National Gallery of Art - EXHIBITIONS
Oceans, Rivers, and Skies: Ansel Adams, Robert Adams, and Alfred Stieglitz

Image: Detail of the six-foot plaster model (1916) of Abraham Lincoln by Daniel Chester French (1850-1831), for the Lincoln Memorial unveiled in 1922 The 6-foot-high plaster working model of the celebrated seated Lincoln statue by American sculptor Daniel Chester French (1850–1931), designed for the Lincoln Memorial on the National Mall, will be on view in honor of President Abraham Lincoln's 200th birthday. The plaster—used for the carving of the final 19-foot-high figure from 28 blocks of Georgia marble—is being lent to a museum for the first time by Chesterwood Estate and Museum, French's country home and studio in Stockbridge, Massachusetts, a national and Massachusetts historic landmark.

The plaster sculpture will be joined by the wood model of the Lincoln Memorial that renowned American architect Henry Bacon (1866–1924) used to bolster his entry in the design competition for the memorial. It is the original scale model of the actual building, inspired by the Parthenon in Athens, Greece, and executed on the National Mall in white marble between 1914 and 1922.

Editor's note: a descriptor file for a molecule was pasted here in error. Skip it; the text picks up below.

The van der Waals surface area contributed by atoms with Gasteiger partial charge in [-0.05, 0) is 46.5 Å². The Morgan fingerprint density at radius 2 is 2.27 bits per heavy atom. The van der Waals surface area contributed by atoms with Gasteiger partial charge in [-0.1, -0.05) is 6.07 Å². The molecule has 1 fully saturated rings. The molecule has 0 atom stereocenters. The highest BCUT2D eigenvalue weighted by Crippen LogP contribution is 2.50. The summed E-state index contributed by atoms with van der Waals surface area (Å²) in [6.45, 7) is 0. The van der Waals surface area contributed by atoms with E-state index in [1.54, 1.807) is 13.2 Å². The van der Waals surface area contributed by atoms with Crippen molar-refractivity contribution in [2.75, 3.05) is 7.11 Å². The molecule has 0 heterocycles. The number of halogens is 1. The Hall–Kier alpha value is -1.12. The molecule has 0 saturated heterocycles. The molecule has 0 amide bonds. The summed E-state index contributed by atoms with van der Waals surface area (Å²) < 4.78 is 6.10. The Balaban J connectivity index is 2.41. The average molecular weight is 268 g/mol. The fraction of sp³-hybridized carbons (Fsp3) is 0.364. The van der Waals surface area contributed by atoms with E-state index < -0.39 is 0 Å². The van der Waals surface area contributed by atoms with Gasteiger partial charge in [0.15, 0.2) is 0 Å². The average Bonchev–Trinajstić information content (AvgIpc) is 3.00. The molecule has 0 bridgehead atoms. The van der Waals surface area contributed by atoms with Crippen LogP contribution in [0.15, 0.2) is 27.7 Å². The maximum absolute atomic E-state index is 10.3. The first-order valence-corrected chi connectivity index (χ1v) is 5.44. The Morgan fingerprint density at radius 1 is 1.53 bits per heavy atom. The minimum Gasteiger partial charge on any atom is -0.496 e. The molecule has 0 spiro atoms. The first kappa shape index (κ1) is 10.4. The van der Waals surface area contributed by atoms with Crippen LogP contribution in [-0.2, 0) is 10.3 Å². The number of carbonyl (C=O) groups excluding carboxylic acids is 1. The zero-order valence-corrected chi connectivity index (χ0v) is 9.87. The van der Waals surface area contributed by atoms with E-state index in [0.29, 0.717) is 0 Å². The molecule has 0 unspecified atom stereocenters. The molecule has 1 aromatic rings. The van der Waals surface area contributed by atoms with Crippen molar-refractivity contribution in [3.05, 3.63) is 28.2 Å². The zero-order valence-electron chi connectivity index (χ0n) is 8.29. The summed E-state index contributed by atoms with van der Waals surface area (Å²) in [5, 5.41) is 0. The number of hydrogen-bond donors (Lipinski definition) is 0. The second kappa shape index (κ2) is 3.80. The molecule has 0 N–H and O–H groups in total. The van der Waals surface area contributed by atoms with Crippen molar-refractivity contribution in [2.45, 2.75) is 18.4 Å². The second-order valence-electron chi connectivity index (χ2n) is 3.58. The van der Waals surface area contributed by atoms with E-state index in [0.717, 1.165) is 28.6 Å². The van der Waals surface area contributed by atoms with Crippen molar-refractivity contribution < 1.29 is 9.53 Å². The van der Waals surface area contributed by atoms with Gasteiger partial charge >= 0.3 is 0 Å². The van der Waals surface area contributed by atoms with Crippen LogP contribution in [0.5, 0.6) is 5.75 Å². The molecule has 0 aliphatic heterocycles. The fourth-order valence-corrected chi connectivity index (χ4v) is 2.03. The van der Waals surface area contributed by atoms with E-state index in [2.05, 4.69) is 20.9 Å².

French, also known for such famous works as the Minute Man (1884) in Concord, Massachusetts, was Bacon's personal choice for a collaborator on the statue of Lincoln.

The works will be accompanied by life-size photo banners of the final Lincoln sculpture and a watercolor of the East Elevation of the Lincoln Memorial by Jules Guerin (who executed the murals in the Memorial), as well as informative, illustrated text panels.

Organization: Organized by the National Gallery of Art, Washington

Sponsors: The exhibition is made possible by the generous support of Robert H. Smith.

The National Gallery of Art is grateful to Chesterwood, National Trust for Historic Preservation, for the loan of the Lincoln model, and to the General Services Administration for the loan of the architectural model.

Schedule: National Gallery of Art, February 12, 2009–April 4, 2010

Passes: Passes are not required for this exhibition.

The exhibition is on view in the National Gallery's West Building, Main Floor.